Another concern when you’re lost in the wild is where to procure potable water. Sometimes there will be bubbling streams of crystal clear water rolling down wooded hillsides to fill your water bottle and sometimes you’ll have little more than a stagnant pool standing between you and dehydration. The LifeStraw Personal Water Filter is survival gear that can turn that stagnant pool into a lifesaver.
“Hell yeah [we had fun making it]. It was surreal. I met [the Creative Control] guys through Shipes. They’re part of the team, and they’re like genuine, good guys. Those are my homies, Coodie and Chike. We were coming up with ideas as we were going along [with the masks from Urban Outfitters and different shots to use], so it was perfect synchronization.”
The United States Centers for Disease Control and Prevention (CDC) recommend that the average homeowner should store at least three to five days of water and three days of food in case of an emergency or natural disaster. However, assembling an emergency kit, especially if you’re not entirely clear on what to purchase, can be a challenge. Wise Food Storage, thankfully, offers a line of emergency kits for the home and the car that are perfect for surviving emergency situations. Wise Food Storage specializes in preparing long-term, ready-made emergency meals and snacks. From freeze dried meats to dehydrated vegetables, Wise Food Storage carries a number of easy-to-prepare food items that prepared to last for years. Many of the food items are stored in specially designed pouches and extra-durable buckets that effectively seal out moisture and heat—in fact, when stored correctly in a dark, cool environment, Wise Food Storage meals and snacks can last for decades. Wise Food Storage offers a number of different emergency kits to meet a variety of different needs, including a five-day, one-person emergency kit as well as a survival kit that can meet the needs of six people for five days. The five-day kit for a family of six features nearly everything a person could need to survive during an emergency event, including 32 gourmet, ready-made, long-term entrees, water, a stove, cups, flashlights, first aid kits, blankets, matches, playing cards, and five extra-rugged backpacks. Wise Food Storage also offers emergency kits for particular needs or situations, as well. For example, the hunting survival kit features everything an outdoors enthusiast may need to survive in the woods, including an emergency sleeping bag, waterproof matches, an emergency candle, rope, a shovel, a first aid kits and a 4-in-1 flashlight. Wise Food Storage also carries a car emergency kit, which features jumper cables, robe, a first aid kit, duct tape, a survival whistle and a emergency blanket. By storing a few basic supplies in your home or car, you can ensure that you and your loved ones will remain safe and healthy in the event of a natural disaster or unforeseen situation.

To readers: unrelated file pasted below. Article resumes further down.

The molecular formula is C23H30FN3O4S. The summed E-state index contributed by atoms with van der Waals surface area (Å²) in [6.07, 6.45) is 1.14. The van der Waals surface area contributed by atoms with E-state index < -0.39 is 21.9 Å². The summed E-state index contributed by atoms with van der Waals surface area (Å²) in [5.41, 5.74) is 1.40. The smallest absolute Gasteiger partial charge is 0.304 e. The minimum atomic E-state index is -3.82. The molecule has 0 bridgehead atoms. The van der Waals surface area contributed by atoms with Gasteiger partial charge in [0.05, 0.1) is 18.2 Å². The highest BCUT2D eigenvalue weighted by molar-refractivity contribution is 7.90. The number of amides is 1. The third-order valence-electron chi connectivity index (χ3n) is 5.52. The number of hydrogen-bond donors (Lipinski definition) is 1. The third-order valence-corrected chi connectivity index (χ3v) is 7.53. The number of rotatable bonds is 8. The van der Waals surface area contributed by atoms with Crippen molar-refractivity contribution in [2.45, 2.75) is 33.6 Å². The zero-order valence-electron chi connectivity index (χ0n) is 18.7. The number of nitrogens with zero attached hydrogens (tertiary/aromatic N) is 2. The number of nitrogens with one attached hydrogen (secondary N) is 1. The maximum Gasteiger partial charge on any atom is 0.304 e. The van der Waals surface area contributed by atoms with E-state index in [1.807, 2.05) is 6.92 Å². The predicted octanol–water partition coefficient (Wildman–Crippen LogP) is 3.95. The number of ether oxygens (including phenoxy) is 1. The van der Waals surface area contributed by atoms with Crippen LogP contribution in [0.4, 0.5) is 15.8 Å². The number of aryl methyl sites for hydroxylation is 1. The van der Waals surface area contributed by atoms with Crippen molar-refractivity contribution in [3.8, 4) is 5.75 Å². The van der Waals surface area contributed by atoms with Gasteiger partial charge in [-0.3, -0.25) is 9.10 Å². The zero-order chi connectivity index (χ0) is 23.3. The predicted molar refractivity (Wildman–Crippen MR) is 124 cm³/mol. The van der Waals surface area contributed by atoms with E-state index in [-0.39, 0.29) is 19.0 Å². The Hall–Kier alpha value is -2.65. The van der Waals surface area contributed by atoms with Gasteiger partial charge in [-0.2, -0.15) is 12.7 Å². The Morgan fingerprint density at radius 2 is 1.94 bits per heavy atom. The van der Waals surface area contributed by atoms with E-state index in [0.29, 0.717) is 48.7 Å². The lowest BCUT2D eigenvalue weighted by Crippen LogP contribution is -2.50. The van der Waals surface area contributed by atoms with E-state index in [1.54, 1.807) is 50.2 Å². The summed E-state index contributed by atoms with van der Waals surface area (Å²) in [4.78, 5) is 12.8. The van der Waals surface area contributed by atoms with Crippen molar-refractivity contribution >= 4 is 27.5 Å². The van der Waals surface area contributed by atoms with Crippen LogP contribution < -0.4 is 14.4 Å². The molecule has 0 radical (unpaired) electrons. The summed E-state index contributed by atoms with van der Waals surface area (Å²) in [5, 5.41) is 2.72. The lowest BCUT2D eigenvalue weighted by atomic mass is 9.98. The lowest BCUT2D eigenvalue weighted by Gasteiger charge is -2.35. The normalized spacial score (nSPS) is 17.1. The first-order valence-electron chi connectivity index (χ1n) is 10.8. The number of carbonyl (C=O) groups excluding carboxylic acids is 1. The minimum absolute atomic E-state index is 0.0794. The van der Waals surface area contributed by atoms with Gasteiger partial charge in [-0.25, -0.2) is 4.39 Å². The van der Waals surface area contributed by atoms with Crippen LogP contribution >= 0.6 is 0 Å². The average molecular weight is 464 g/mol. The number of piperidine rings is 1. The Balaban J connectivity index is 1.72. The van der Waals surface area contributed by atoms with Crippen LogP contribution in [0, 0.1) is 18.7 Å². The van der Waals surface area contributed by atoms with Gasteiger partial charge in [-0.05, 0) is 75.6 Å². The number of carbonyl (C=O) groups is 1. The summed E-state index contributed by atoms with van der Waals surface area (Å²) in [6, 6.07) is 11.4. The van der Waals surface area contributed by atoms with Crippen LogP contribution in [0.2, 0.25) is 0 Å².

While other parents were telling their kids not to play with matches, my dad was teaching me how to make a fire. That’s because he knew what an important survival skill this is to have. You probably know how to make a fire by making a teepee out of dry sticks and lighting a bit of paper underneath. But what if it just rained – how will you find dry kindling? Or how about making a fire in the snow? Or what about in the dessert where there are no sticks? If you can’t answer how you’d go these things, then you better master the fire making skill NOW!
“Next thing I see is, they hanged the colored boy, ’cause they caught him stealing. And they had established, I think, about 1,000 trees in the forest out in Mark Twain to hang people from if they catch them stealing or whatever. And I had a big dog—my dog died of bone cancer of all things two years ago. Buddy was half-Rottweiler, half-German shepherd. He was a dog, and he was with me in this. And I also have a police riot gun, a 12-gauge, that holds eight magnum shells. So I’m seeing all this stuff happening, and then I look around, and my dog’s gone. So I picked up my shotgun and went to look for my dog, and I found five men, and they were already skinning him to eat.”
Anarcho-primitivists share many characteristics with survivalists, most notably predictions of a pending ecological disaster. Writers such as Derrick Jensen argue that industrial civilization is not sustainable, and will therefore inevitably bring about its own collapse. Non-anarchist writers such as Daniel Quinn, Joseph Tainter, and Richard Manning also hold this view. Some members of the Men Going Their Own Way subculture also promote off-grid living and believe that modern society is no longer liveable.
Nail your studs together in lengthwise pairs at a 90-degree angle to form braces. This makes them stronger. Then run three or four braces horizontally across every door, hammering the nails from above and below directly into the frame at a 45-degree angle. If you drive them straight in, they're easier to pop out when somebody kicks the door. Use more braces to secure the drywall over the windows. Try to use longer nails and leave a couple inches of each nailhead sticking out for easy removal. — Clint Carter